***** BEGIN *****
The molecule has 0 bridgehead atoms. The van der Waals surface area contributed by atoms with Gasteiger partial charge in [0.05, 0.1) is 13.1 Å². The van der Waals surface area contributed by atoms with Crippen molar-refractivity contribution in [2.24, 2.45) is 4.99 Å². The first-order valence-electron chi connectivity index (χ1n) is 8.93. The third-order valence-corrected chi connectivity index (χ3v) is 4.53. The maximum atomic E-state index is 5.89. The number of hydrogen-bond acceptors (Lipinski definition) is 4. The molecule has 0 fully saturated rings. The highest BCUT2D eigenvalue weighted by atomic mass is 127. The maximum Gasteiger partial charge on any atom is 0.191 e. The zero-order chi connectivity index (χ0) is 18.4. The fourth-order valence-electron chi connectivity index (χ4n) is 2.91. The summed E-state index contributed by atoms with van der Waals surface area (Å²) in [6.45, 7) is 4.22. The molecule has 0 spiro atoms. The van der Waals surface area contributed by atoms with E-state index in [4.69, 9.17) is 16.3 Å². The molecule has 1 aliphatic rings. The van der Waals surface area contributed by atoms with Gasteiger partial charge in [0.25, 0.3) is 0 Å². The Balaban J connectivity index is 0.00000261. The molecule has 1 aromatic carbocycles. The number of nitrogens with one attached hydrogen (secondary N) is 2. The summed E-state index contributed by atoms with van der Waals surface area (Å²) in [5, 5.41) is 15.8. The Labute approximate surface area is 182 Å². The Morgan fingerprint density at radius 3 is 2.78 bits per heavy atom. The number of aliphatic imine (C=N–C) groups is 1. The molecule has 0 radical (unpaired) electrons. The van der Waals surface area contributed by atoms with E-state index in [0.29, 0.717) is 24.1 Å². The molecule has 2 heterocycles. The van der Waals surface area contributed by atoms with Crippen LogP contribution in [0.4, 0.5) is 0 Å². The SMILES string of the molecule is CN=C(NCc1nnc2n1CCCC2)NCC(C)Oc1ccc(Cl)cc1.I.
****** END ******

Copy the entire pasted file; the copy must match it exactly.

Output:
The molecule has 0 bridgehead atoms. The van der Waals surface area contributed by atoms with Gasteiger partial charge in [0.05, 0.1) is 13.1 Å². The van der Waals surface area contributed by atoms with Crippen molar-refractivity contribution in [2.24, 2.45) is 4.99 Å². The first-order valence-electron chi connectivity index (χ1n) is 8.93. The third-order valence-corrected chi connectivity index (χ3v) is 4.53. The maximum atomic E-state index is 5.89. The number of hydrogen-bond acceptors (Lipinski definition) is 4. The molecule has 0 fully saturated rings. The highest BCUT2D eigenvalue weighted by atomic mass is 127. The maximum Gasteiger partial charge on any atom is 0.191 e. The zero-order chi connectivity index (χ0) is 18.4. The fourth-order valence-electron chi connectivity index (χ4n) is 2.91. The summed E-state index contributed by atoms with van der Waals surface area (Å²) in [6.45, 7) is 4.22. The molecule has 0 spiro atoms. The van der Waals surface area contributed by atoms with E-state index in [4.69, 9.17) is 16.3 Å². The molecule has 1 aliphatic rings. The van der Waals surface area contributed by atoms with Gasteiger partial charge in [0.25, 0.3) is 0 Å². The Balaban J connectivity index is 0.00000261. The molecule has 1 aromatic carbocycles. The number of nitrogens with one attached hydrogen (secondary N) is 2. The summed E-state index contributed by atoms with van der Waals surface area (Å²) in [5, 5.41) is 15.8. The Labute approximate surface area is 182 Å². The Morgan fingerprint density at radius 3 is 2.78 bits per heavy atom. The number of aliphatic imine (C=N–C) groups is 1. The molecule has 0 radical (unpaired) electrons. The van der Waals surface area contributed by atoms with E-state index in [0.29, 0.717) is 24.1 Å². The molecule has 2 heterocycles. The van der Waals surface area contributed by atoms with Crippen LogP contribution in [0.4, 0.5) is 0 Å². The SMILES string of the molecule is CN=C(NCc1nnc2n1CCCC2)NCC(C)Oc1ccc(Cl)cc1.I.